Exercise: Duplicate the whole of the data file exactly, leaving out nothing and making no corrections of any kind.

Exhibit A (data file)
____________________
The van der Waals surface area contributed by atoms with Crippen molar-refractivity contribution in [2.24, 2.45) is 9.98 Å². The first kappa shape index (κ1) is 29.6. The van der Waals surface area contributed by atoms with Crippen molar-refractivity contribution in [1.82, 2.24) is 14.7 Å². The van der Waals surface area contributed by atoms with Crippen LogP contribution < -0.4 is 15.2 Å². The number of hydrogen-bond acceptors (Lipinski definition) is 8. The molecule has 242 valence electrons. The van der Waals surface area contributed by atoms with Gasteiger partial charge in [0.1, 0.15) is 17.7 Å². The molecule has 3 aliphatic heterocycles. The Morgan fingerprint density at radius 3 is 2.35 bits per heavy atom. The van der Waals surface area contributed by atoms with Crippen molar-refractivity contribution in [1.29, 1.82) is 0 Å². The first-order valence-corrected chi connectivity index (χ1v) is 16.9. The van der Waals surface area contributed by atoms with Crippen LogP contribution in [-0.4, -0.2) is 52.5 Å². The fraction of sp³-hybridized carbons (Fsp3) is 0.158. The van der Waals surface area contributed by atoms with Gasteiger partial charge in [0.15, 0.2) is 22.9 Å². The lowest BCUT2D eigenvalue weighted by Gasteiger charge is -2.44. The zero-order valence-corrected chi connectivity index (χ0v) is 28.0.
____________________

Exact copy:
The van der Waals surface area contributed by atoms with Crippen molar-refractivity contribution in [2.24, 2.45) is 9.98 Å². The first kappa shape index (κ1) is 29.6. The van der Waals surface area contributed by atoms with Crippen molar-refractivity contribution in [1.82, 2.24) is 14.7 Å². The van der Waals surface area contributed by atoms with Crippen LogP contribution < -0.4 is 15.2 Å². The number of hydrogen-bond acceptors (Lipinski definition) is 8. The molecule has 242 valence electrons. The van der Waals surface area contributed by atoms with Gasteiger partial charge in [0.1, 0.15) is 17.7 Å². The molecule has 3 aliphatic heterocycles. The Morgan fingerprint density at radius 3 is 2.35 bits per heavy atom. The van der Waals surface area contributed by atoms with Crippen molar-refractivity contribution in [1.29, 1.82) is 0 Å². The first-order valence-corrected chi connectivity index (χ1v) is 16.9. The van der Waals surface area contributed by atoms with Crippen LogP contribution in [-0.4, -0.2) is 52.5 Å². The fraction of sp³-hybridized carbons (Fsp3) is 0.158. The van der Waals surface area contributed by atoms with Gasteiger partial charge in [0.15, 0.2) is 22.9 Å². The lowest BCUT2D eigenvalue weighted by Gasteiger charge is -2.44. The zero-order valence-corrected chi connectivity index (χ0v) is 28.0.